for(int i=0; i<array.Length; i++)
            //output the value
share|improve this answer

Combining both vadz's answer and im_a_noob's answer, you should be able to read your words.txt file and put it into a dictionary.

    Dictionary<string, double> wordDictionary = new Dictionary<string, double>();
    using (FileStream fileStream = new FileStream(FILENAME, FileMode.Open, FileAccess.Read))
            using (StreamReader reader = new StreamReader(fileStream))
                int lineCount = 0;
                int skippedLine = 0;
                while( !reader.EndOfStream)
                    string[] fields = reader.ReadLine().Split('\t');
                    string word = fields[0];
                    double value = 0;

                    //this check verifies there are two elements, tries to parse the second value and checks that the word 
                    //is not already in the dictionary
                    if (fields.Count() == 2 && double.TryParse(fields[1], out value) && !wordDictionary.ContainsKey(word))
                        wordDictionary.Add(word, value);

                Console.WriteLine(string.Format("Total Lines Read: {0}", lineCount));
                Console.WriteLine(string.Format("Lines Skipped: {0}", skippedLine));
                Console.WriteLine(string.Format("Expected Entries in Dictonary: {0}", lineCount - skippedLine));
                Console.WriteLine(string.Format("Actual Entries in Dictionary: {0}", wordDictionary.Count()));


To score the sentences you could use something like the following.

    string fileText = File.ReadAllText(COMMENTSTEXT); //COMMENTSTEXT = comments.txt
    // assumes sentences end with a period, won't take into account any other periods in sentence
    var sentences = fileText.Split('.'); 

    foreach( string sentence in sentences )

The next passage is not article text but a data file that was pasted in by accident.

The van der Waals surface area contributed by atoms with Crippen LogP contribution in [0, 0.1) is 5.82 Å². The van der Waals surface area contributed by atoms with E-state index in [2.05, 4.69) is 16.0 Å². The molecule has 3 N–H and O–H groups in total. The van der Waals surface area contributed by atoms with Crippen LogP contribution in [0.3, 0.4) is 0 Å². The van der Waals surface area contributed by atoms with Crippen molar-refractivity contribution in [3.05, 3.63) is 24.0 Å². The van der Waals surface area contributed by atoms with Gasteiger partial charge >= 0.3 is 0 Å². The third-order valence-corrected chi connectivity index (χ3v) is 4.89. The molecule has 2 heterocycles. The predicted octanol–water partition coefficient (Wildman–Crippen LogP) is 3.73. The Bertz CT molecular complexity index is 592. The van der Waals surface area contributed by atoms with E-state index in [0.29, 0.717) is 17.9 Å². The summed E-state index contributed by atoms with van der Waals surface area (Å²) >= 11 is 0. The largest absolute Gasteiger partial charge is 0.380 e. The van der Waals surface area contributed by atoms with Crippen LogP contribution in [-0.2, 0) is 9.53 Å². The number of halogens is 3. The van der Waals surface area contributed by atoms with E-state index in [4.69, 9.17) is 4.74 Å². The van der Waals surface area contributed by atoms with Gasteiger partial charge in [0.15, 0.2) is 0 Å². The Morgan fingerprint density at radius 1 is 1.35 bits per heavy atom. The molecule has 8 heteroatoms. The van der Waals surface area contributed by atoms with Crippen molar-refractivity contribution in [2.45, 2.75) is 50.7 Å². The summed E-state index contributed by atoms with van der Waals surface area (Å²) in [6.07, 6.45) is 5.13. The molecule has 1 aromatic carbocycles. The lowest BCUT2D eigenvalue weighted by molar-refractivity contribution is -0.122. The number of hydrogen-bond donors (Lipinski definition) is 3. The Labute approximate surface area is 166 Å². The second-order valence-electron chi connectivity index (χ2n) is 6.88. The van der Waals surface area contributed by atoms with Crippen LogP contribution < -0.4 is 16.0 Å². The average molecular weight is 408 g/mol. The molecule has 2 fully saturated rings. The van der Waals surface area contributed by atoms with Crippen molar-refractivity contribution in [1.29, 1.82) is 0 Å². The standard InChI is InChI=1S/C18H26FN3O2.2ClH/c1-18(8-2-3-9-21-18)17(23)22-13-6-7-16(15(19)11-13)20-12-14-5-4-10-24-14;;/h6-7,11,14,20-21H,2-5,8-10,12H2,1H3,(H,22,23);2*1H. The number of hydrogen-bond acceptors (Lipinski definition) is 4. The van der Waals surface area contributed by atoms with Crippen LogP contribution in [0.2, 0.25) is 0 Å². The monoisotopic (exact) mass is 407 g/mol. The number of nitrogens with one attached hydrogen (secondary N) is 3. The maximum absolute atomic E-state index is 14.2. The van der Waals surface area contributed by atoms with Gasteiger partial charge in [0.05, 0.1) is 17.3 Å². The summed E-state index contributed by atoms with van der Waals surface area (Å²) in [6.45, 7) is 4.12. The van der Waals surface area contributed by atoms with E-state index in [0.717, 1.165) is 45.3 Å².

double sentenceScore = 0;

        foreach (KeyValuePair<string, double> word in wordDictionary)
            sentenceScore += sentence.Split(' ').Count(w => w == word.Key) * word.Value; 

        Console.WriteLine(string.Format("Sentence Score = {0}", sentenceScore));
share|improve this answer
Just want to ask how do you to test whether the word and values is stored in the wordDictionary property? – user2483015 Jun 14 '13 at 3:31
depends on how thorough you want to be and how long your words list is. You could trace out the entries after they have been added to see that it is working correctly, but that becomes difficult to see when you have a large number of entries. A better solution would be to have a counter of the number of lines read and a counter of number of lines skipped, then compare the difference of those to the count of elements in the dictionary. – nahammel Jun 14 '13 at 13:52
Updated my answer to include simple checks on the lines read vs the entries in the dictionary – nahammel Jun 14 '13 at 14:12

A working solution without a dictionary:

using System.IO;
using System.Text.RegularExpressions; 

class Program
    static void Main(string[] args)
        foreach (var comment in File.ReadAllLines(@"..\..\comments.txt"))


    static double GetRating(string comment)
        double rating = double.NaN;

        var wordsLines = from line in File.ReadAllLines(@"..\..\words.txt")
                         where !String.IsNullOrEmpty(line)
                         select Regex.Replace(line, @"\s+", " ");

        var wordRatings = from wLine in wordsLines
                          select new { Word = wLine.Split()[0],  Rating = Double.Parse(wLine.Split()[1]) };

        foreach (var wr in wordRatings)
            if (comment.ToLower().Split(new Char[] {' ', ',', '.', ':', ';'}).Contains(wr.Word))
                rating = wr.Rating;

        return rating;